Bridger Teton Backcountry Avalanche Forecast Center Bridger Teton Avalanche Center
SOUTHWEST TRAILS/GREY'S RIVER AREA NOWCAST
Issued at 02/25/2018 06:48     Valid until: 02/25/2018 23:59

CURRENT CONDITIONS (Mountain Weather Past 24 Hours)

At 10,400' Elevation: 5 AM Temp: 0 º F Max Temp: 10 Avg Wind Direction: Westerly Avg. Wind Speed: 19 Max Wind Gust: 41
View Temperature and Wind Graphs View Mt Coffin 48 Hr Wind Graph
 
Location Snowfall/Prec. Total Snow Depth Total Snowfall
At 9,330' Elevation (Commissary Ridge Plot) 2"/ 0.20 83" 247"
At 9,000' Elevation (Blind Bull Meadow Plot) 2"/ 0.20" 85" 232"
At 6,300' Elevation (Box Y Ranch Plot) 2"/ 0.20" 50" 154"

Mountain Weather Forecast for Today

Expect increasing cloud cover and light snowfall as the leading edge of the next disturbance moves into the region.
Temperature Forecast for 8,000´-9,000´: Rising into the low teens.
Ridge Top Wind Forecast for 10,000´: Increasing to 20 to 35 miles per hour out of the west to southwest.
Snowfall Expected Next 24 Hours: 3 to 6

GENERAL AVALANCHE ADVISORY

Skiers and riders still have the potential to trigger large to very large persistent deep slab avalanches above 7,500 feet. These slides are more likely to occur in terrain where the faceted layers from December and January reside less than three feet below the snow surface. Backcountry travelers might also be able to trigger an isolated pocket of wind slab up to a foot deep in steep, wind-loaded terrain near high elevation ridgelines. Monitor the weather and be willing to turn around if conditions warrant. Below 7,500 feet, the snowpack is mostly stable and avalanches are unlikely.

TODAY'S AVALANCHE PROBLEMS View problem definitions

Persistent Deep Slab  
TYPE
ASPECT/ELEVATION
CHARACTERISTICS
Avalanche problem rose
LIKELIHOOD
Certain
Very Likely
Likely
Possible
Unlikely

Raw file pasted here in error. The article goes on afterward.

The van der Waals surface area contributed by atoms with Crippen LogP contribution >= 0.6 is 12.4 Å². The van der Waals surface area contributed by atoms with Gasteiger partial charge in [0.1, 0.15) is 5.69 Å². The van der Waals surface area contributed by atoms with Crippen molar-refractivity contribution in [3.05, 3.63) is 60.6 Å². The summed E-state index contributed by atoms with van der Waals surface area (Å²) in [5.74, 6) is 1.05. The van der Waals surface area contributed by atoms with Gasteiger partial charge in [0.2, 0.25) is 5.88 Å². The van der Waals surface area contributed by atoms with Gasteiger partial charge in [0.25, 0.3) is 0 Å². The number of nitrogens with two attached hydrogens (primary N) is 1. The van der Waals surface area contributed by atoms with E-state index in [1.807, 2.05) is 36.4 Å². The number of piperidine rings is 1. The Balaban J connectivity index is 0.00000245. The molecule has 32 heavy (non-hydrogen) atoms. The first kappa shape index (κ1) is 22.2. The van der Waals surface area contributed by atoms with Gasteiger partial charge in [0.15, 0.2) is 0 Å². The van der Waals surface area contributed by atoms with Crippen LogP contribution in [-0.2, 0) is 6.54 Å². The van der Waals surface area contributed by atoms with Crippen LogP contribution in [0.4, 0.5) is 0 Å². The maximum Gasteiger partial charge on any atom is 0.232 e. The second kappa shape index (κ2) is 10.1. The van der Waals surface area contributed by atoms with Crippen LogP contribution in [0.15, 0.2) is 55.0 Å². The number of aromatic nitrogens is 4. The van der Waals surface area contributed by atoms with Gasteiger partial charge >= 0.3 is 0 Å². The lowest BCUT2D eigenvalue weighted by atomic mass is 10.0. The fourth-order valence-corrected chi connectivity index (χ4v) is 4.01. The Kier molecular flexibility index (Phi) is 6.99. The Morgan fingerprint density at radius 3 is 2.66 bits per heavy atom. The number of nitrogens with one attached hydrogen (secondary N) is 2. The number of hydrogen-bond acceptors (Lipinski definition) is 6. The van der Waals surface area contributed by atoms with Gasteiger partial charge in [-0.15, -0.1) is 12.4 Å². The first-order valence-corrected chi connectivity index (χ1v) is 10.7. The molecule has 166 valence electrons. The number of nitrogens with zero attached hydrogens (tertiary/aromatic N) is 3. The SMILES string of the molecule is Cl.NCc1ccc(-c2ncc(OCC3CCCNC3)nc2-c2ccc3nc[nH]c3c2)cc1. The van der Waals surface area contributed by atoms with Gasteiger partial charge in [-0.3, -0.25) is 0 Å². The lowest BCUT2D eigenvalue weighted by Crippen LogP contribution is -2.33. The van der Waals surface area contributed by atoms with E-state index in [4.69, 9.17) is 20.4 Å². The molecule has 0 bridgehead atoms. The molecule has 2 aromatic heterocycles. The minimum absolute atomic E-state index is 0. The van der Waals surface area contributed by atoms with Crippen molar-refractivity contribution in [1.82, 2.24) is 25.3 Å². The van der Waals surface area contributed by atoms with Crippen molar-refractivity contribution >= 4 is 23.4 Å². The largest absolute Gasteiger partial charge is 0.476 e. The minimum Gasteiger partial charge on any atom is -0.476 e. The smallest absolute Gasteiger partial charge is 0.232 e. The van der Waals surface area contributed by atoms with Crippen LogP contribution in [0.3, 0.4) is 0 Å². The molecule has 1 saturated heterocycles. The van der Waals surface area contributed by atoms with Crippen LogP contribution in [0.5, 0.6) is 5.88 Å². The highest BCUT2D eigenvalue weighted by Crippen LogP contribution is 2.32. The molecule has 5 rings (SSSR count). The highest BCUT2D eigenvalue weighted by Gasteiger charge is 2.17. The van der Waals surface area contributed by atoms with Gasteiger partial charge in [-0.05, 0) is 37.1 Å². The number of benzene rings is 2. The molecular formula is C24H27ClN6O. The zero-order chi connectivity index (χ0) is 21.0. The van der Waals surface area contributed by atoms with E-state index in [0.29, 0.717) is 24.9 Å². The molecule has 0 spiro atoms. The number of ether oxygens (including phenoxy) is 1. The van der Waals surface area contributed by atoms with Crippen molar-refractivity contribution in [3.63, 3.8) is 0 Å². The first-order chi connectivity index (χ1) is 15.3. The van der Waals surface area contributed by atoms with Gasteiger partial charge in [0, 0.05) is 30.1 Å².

SIZE
Historic
Very Large
Large
Small
TREND
Steady trend

DESCRIPTION

The possibility remains for skiers and riders to trigger dangerous persistent deep slab avalanches above 7,500 feet. Large triggers, such as snowmobiles or cornice failures, are more likely to be able to impact the deeply buried weak layers of faceted snow. However, the weight of a single skier might be sufficient to trigger one of these persistent deep slabs if a shallow, weak zone is encountered. These low probability/high consequence slides could range in depth from two to five feet and will carry severe consequences for anyone involved.
To subscribe to email forecasts, go to: Subscribe to forecast emails.
For further information call 307-733-2664 To report an avalanche observation call 307-739-2607
SPONSORS: Jackson Hole Mountain Resort, Box Y Ranch, Togwotee Mountain Lodge, Brooks Lake Lodge, Wyoming State Trails Program, Bruce Hayse M.D., Skinny Skis, Chippy's Kitchen and Catering, Jackson Hole Ski Atlas, Grand Targhee Resort, DeFazio Law, Eric Balog, Stewart Johnson, CPA, Grand Teton Floor & Window Coverings, Exum Mountain Guides, International Snowmobile Manufacturers Association, Apex Real Estate and Property Management, RPK3 Law, Snake River Brewing, Redfin, Tip Top Search and Rescue, Next Level Riding Clinics, Stio, Eco Tour Adventures, Steve Romeo Memorial Fund, Exploradus, Deuter - Ortovox and Colorado School of Mines
 
<<    >>
Avalanche Event
Weather/Snow Observation
Snowpit Profile